How to Draw a Ruby-Throated Hummingbird

In this quick tutorial you'll learn how to draw a Ruby Throated Hummingbird in 7 easy steps - great for kids and novice artists.

The images above represent how your finished drawing is going to look and the steps involved.

Below are the individual steps - you can click on each one for a High Resolution printable PDF version.

At the bottom you can read some interesting facts about the Ruby Throated Hummingbird.

Make sure you also check out any of the hundreds of drawing tutorials grouped by category.

How to Draw a Ruby Throated Hummingbird - Step-by-Step Tutorial

Step 1: Draw the head, which is a dome shape like other small birds, but with a long, narrow beak unlike most. The bottom of the head should be jagged to show the tuft of feathers where the neck meets the body.

Step 2: Add the face by drawing a large circle for the eye and a curved line below the beak to show the hummingbird’s plumage.

Step 3: Draw the wings. You can imagine a triangle with the longest side going across the body of the bird, with the smaller sides drawn as wavy lines to look like the ends of the wing feathers. Hummingbirds beat their wings much faster than other birds and have distinct wings designed for this.

Step 4: Draw the body using two bowed lines, with one from the neck down past the wing, and another shorter one for the back, past the wing.

Step 5: Then, draw the tail. Use a long diagonal line tapering down from the bottom of one wing and another coming down from the body of the bird, forming a sharp V-shape.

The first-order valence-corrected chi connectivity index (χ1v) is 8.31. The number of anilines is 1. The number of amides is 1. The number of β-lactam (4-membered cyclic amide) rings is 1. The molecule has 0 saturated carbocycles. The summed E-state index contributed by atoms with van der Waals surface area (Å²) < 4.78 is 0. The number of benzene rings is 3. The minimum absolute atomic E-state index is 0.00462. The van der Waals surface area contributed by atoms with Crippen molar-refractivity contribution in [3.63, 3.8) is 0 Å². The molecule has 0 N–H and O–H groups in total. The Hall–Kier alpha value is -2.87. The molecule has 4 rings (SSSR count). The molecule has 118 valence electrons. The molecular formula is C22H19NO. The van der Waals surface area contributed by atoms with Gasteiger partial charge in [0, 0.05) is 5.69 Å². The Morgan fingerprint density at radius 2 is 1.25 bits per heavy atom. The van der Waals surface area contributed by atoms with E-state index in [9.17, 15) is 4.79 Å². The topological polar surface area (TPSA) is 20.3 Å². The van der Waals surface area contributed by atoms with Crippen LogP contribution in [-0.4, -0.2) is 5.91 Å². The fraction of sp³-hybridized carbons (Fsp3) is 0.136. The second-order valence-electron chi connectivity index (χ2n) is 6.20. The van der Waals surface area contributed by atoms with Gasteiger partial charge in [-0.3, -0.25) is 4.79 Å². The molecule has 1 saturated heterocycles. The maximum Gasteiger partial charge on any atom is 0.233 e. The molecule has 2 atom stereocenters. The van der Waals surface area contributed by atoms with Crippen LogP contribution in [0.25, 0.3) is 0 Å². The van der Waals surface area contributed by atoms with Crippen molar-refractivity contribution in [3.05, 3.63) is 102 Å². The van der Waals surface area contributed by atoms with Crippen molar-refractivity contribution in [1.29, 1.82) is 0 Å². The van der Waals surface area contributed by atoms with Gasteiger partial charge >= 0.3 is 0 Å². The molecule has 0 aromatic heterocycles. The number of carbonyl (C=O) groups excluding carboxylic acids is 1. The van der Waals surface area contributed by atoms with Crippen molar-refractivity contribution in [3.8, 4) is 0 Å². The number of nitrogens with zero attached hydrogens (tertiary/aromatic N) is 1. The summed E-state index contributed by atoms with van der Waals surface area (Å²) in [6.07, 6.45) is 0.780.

Step 6: Draw a series of lines on both wings to show the feathers.

Step 7: Finally, draw the feet, which are small and at the end of very short legs.

Interesting Facts about the Ruby-throated hummingbird

The ruby-throated hummingbird is a type of hummingbird that can be found in eastern America or south America depending on migration patterns. Most commonly these birds can be found near the Mississippi river. As the name of this bird states, the male RT hummingbird has a beautiful, vibrant color that covers the whole throat area, made even more striking by the contrast of its black face and chin. The female, which is larger than the male, have a white chin and throat.

Did you know?

  • When you hear the hum of a hummingbird, what you are actually hearing is the sound of their wings flapping incredibly fast, with the RT hummingbird being able to flap its wings up to 53 beats per second
  • Hummingbirds make a huge impact in the life of flowers as they are a huge pollinators while visiting many flowers to eat food that is twice their own body weight
  • When it is spring, the adults and juvenile hummingbirds will lose all of their feathers to regrow new ones
  • Though forests are the common area to live for hummingbirds, they are often easy to find near gardens or other areas where there are many flowers and plants for them to collect nectar
  • This species of hummingbird is the only hummingbird that breeds in the eastern area of north America